Several data privacy regulations govern Canadian business, but the one to watch out for in
2021 is the new Digital Charter Implementation Act. While it is only in the draft legislation
phase as of December 2020, it is due to come into force in 2021.

The new Act will bring Canadian data privacy laws in line with other countries and
jurisdictions, most notably the EU’s General Protection Data Regulation (GDPR), in terms
of the enormous fines a business will be subject to if a customer’s personal data is not
appropriately safeguarded and customers are not notified of a data breach. In fact, the
new Act imposes fines greater than that of the GDPR, with maximum fines of five percent
of a company’s global revenue or $25 million, whichever amount is greater. Borden Ladner
Gervais LLP has put together an excellent breakdown of how this new law will affect
Canadian businesses.

In addition, companies will need to use plain language rather than a lengthy legal jargonfilled agreement in order to use personal data.

The cybersecurity and regulatory landscape are ongoing challenges that should be
taken into consideration when a board helps to guide the creation of its company’s
cybersecurity strategy for 2021.


The 2020 EY Global Information Security Survey found that 34% of surveyed Canadian
businesses have not fully articulated their cybersecurity risk, compared with 16% of
global respondents. Rather tellingly, 43% of boards at surveyed Canadian businesses
cannot quantify cybersecurity risks in financial terms.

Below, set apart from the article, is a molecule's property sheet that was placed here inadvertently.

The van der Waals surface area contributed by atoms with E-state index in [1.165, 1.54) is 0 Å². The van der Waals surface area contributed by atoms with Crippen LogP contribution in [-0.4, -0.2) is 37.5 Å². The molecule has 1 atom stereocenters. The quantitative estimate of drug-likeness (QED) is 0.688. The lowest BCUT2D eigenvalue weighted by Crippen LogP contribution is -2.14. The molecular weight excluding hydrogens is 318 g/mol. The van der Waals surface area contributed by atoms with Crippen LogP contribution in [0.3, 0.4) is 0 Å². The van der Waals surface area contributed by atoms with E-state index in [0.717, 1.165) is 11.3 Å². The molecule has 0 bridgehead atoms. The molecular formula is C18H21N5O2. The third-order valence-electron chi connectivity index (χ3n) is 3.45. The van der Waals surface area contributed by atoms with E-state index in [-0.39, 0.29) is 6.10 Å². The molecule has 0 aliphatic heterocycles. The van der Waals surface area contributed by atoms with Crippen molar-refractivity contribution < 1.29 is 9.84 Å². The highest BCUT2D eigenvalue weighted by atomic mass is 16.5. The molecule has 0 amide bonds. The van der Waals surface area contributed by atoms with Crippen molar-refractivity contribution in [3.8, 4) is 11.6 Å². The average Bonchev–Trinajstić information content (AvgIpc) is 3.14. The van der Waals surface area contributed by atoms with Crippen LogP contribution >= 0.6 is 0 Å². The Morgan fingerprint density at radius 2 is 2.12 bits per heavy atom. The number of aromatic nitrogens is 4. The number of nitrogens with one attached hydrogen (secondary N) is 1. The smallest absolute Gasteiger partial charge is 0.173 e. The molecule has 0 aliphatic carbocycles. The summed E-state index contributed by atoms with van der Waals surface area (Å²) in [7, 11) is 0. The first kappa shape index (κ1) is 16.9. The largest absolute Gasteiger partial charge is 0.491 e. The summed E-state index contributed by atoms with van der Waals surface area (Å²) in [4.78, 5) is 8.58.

Yogen Appalraju, EY Canada Cybersecurity Leader, has this to say about how
cybersecurity teams should communicate with the board. “Cybersecurity teams must
learn to speak the board’s language to better communicate the severity and business
impact of different risks. Increased education and engagement among this group should
trickle down into the business to drive awareness, while helping to secure the buy-in for
funding and resources needed to address growing threats.”

While it is important to quantify risks in financial terms, the board should also have a
holistic view of their organization’s cybersecurity risk and strategic plan.


The board’s responsibility is to stakeholders and investors, and as such is the last stop
for risk management. It is up to the board to ensure that the company has a sound
cybersecurity strategy, that the strategy is being implemented, and that dollar values are
assigned to cyber risk. There are several ways a board can help to work towards that goal,
and the first step is to form a cybersecurity committee.

This can include upper management, the Chief Information Security Officer (CISO),
legal, representatives from IT, and the top cybersecurity experts at a company. Regular
presentations of the committee to the board will ensure that the board is always aware of
the company’s cyber risk exposure.

Make sure that metrics are being delivered by the committee which can be included in
board reports. These metrics should assign dollar values to cybersecurity risks so that a
board has a clear understanding of the numbers, and cybersecurity risk financials should
be included in the company’s risk management profile.

The committee should also be instrumental in the creation of an annual cybersecurity
strategy, which is reviewed at each quarter for effectiveness and against established KPIs.